Skip to main content

3-year-old B.C. boy inspires legacy of hope for children diagnosed with terminal brain tumours

Central Saanich, B.C. -

As soon as Liam Comboye learned to laugh, his mom says her baby strived to share it.

"It was a belly laugh," Cari Comboye says, before playing videos of her baby laughing in the tub, before becoming a toddler and giggling with their cat.

When he wasn’t laughing, Liam would be asking to help care for his little cousin or younger brother.

"He always wanted to help with everything," Cari says, before showing pictures of Liam doing just that. "Bottle feeding, bum changes, singing."

There’s a video of little Liam singing "Itsy Bisty Spider" to keep his baby brother Brody entertained at the kitchen table.

If you ask Brody what Liam loved most back then, he’ll tell you his big brother "loved Batman."

Liam always strived to be a superhero.

"Just after his third birthday, we said [to Liam], 'What do you want to be when you grow up?'" Cari recalls asking. "And he said, 'I just want to help people.'"

Liam was also three years old when he started suffering from night terrors. He struggled with going down stairs and his walking became wobbly.

"And then his left eye turned inward," Cari says, fighting back tears. "Like [it was] crossed."

Which led to Liam to be diagnosed with a DIPG brain tumour.

"It’s inoperable," Cari recalls being told. "And he’s palliative."

The video of how Liam spent the next six months, including his stay in hospital, shows the boy striving to make visitors laugh, singing them songs, and cradling the visiting babies in his three-year-old arms.

He took every opportunity to make others happy, until the infectious laughter that once lit up a room, was forever confined to a video on a phone.

"You’re in a dark, dark hole," Cari says, recalling the months after Liam’s death. "But I had a six-month-old baby you can’t forget about."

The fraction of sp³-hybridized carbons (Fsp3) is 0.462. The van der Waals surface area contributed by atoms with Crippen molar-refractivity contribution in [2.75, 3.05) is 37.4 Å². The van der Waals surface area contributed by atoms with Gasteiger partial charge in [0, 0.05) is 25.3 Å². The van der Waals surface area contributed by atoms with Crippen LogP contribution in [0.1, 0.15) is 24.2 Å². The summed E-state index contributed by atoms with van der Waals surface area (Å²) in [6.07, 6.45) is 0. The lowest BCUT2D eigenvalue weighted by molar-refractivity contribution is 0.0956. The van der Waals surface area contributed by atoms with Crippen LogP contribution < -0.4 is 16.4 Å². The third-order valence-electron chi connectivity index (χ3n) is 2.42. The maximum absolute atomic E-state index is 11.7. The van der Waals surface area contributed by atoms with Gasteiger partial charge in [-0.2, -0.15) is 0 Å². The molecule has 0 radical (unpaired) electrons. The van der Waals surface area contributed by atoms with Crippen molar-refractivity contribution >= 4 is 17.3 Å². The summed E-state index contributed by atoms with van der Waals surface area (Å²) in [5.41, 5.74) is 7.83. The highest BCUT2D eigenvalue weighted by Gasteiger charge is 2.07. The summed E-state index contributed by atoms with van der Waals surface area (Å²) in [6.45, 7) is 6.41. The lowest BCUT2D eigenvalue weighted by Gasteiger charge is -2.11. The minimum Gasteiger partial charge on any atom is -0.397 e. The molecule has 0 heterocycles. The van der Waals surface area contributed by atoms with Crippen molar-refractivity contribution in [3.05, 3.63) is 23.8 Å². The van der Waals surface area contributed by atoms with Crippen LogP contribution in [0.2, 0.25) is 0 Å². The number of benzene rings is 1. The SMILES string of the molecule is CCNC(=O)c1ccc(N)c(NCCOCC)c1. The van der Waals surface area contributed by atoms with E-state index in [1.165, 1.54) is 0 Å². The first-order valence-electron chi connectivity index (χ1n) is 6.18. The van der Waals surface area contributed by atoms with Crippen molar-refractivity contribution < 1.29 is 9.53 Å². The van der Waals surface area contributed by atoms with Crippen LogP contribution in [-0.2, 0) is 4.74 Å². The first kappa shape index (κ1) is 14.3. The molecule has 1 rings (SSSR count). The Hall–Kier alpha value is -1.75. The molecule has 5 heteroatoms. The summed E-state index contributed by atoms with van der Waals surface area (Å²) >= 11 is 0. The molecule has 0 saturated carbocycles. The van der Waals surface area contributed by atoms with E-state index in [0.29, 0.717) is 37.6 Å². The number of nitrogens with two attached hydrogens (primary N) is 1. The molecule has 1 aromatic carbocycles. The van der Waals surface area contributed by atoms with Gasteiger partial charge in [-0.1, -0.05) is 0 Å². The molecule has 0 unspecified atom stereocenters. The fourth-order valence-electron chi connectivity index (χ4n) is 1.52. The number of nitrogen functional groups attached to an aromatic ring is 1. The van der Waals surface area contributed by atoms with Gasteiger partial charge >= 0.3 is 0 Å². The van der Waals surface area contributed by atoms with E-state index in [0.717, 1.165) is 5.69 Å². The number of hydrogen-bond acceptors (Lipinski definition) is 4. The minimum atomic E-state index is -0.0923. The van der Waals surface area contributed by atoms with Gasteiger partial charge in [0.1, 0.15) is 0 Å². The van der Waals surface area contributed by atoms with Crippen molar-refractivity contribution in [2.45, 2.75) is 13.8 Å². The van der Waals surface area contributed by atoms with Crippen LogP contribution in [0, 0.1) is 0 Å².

Cari says she couldn’t feel more thankful for her supportive family and her team of mental health professionals.

But she says the real turning point came when she considered what Liam would be wondering if he was in this situation.

"What can I do to make myself feel better by helping?" Cari recalls. "Help another family? Help another child?"

It inspired Cari and her sister, Lindsay Walper, to launch a national charity called The Cure Starts Now and enlist the help of Liam’s siblings and cousins.

Their events, featuring people dressed as Liam’s beloved superheroes, have raised almost $200,000 to support Canadian research into palliative paediatric brain tumours.

They’ve also taught the children in this family a lesson in caring.

If you ask Brody about the best things in life, he’ll answer with lemonade, going to waterparks, and ice cream.

If you ask if there’s one thing better, he’ll tell you about how it feels to be like his big brother Liam and help others.

"[It’s] really good," he says.

"I want to continue [Liam’s] legacy and this is it," Cari says. "This is how we do it."

By giving other families across the country hope of more laughter-filled days, and ensuring little Liam’s dream of growing up to help others comes true. Top Stories

Stay Connected